We are less than a week from the first electoral contest of the 2016 presidential cycle. The preseason is over and there is a word that describes what America has seen to this point, and may I borrow from Mr. Spock, “fascinating.” When this cycle kicked off last spring with the first candidates making their announcements, many had already decided who the heir apparent would be but, now, who knows?
On the Democrat side, it was all about one person just showing up. That was former Secretary of State Hillary Clinton. On the GOP side, well, it was the predictable choice of Jeb Bush -- after all, the last two previous GOP presidents were his dad and brother. Now, less than a week from the Iowa caucus it all seems quite confounding, even chaotic to some.
When asked about the difference between a socialist and a Democrat by Chris Matthews, both DNC Chairman Rep. Debbie Wasserman-Schultz and Hillary Clinton absolutely bombed. If Mr. Matthews wanted an answer, he had only look at the sensation called Senator Bernie Sanders. The evident answer to the inquiry is none.
The challenge for America is to understand what is a Democrat Socialist? Or, as Hillary Clinton described herself, a Progressive Democrat? More importantly, we may have to ask, do Americans care?
There are four very pertinent points one can surmise as you “feel the Bern” realizing the Democrat Socialist philosophy of governance.
First, there is the principle of wealth redistribution. Bernie Sanders promotes the concept that what is yours, is not yours; it belongs to the government for their redistributive schemes. That belief is deeply rooted in the comment, if you own a business, “you did not build that.” The premise supporting that statement was that a government school educated you and a government road provided access to your establishment. That simpleton belief fails to grasp the idea that people who create businesses hire others, and when people are prosperous and successful they provide the largesse, by way of taxes for the government to build schools and roads.
After all, Margaret Thatcher alluded, “One of the inherent failures of socialism is that you eventually run out of other peoples’ money.” But, don’t tell Bernie Sanders.
Second is the principle of nationalizing production, meaning more government control of private sector industry. What are the negative results of such endeavors? Just walk the path from President Jimmy Carter’s Community Reinvestment Act, circa 1978, to the financial crisis of 2008. The federal government delved into the mortgage industry because it believed that every American had a right to have a home. They did not embrace the concept of policies that enable Americans to own a home.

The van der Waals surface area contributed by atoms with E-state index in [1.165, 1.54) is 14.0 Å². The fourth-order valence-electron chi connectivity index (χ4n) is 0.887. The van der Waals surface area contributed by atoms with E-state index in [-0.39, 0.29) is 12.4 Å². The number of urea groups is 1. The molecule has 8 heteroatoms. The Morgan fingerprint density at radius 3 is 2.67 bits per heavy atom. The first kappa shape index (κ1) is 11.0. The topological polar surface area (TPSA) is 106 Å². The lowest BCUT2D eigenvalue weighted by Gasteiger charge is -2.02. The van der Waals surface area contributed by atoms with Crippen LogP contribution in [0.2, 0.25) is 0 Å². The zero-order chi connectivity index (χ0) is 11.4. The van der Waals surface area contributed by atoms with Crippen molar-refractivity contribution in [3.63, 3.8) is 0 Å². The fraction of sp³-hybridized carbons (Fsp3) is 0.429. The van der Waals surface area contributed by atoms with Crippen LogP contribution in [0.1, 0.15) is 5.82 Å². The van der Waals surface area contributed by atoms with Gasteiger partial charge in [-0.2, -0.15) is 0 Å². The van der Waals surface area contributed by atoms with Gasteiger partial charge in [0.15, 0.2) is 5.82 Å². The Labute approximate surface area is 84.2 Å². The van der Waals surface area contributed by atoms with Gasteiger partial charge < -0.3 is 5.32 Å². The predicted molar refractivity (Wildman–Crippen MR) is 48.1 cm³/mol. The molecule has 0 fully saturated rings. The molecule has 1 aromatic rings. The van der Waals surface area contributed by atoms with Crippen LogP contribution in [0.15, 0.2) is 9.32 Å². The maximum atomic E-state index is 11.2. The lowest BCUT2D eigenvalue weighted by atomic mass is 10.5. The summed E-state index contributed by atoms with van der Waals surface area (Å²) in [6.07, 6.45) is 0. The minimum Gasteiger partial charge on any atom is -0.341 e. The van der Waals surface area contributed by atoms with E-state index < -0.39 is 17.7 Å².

That leads to the third principle, social utopianism, you know, the society of the Participation Trophy. We are all equal and no one can achieve higher than the masses. And so we hear lots of talk about income equality, gender-neutral duty positions in the military, and social egalitarianism. Democratic Socialists, Progressive Democrats, and post-modern liberalism are centered upon government not recognizing the individual’s unalienable rights endowed by the Creator, but collective equality of outcomes as determined by man -- them.
And the final principle is that of creating and expanding the welfare nanny-state. We hear so much talk about the failed “war on drugs.” But there is another war that the progressive socialists declared back in the 60s -- the war on poverty. Trillions of dollars have been spent and we have only seen an increase of Americans living in poverty and on government subsistence. We are moving away from individual economic empowerment to economic enslavement and dependency. With that, comes the ensuing guaranteed electoral patronage, the real objective. It is one thing to have a safety net, it is a far different one to give away a hammock.
Just to remind folks, there is no such thing as “free.” But I think Sir Winston Churchill gave the best answer to Chris Matthews’ question, “Socialism is a philosophy of failure, the creed of ignorance, and the gospel of envy, i.ts inherent virtue is the equal sharing of misery.” I gotta tell ya, it does sound good but it does not end well.
On the GOP side, it appeared that the cast of very seasoned and qualified governors from successful states had an advantage. That was until they ran into the buzzsaw called the GOP base. There is a palpable anger that exists because the GOP asked for a majority in the House and Senate, and got it…the largest since after World War II. What was the result? I only have to say Omnibus spending bill, enter the political outsiders, namely one, Donald J. Trump.
It is a phenomenon that has never been seen before in American presidential electoral politics. The “established rules” are not applicable. When have we ever seen a presidential candidate that has a massive following who eschews any real policy declarations? Yes, I remember, 2008. No one could have ever believed that, in a time such as this, someone could rise to be a presidential candidate front-runner, seemingly without major policy positions.
We are living in historical times when you consider all that is happening in America and across the world. In the end, this race will come down to leadership and one who can convey the message of restoring this Constitutional Republic. But we may need a lesson on what that means.Anyway, as my mom used to say in her sweet Southern voice, “Allen, there is many a slip between the cup and the lip.” Who knows what will have happened a month from now, at the end of February? One thing is certain, it is certainly the nation’s most unpredictable presidential election cycle.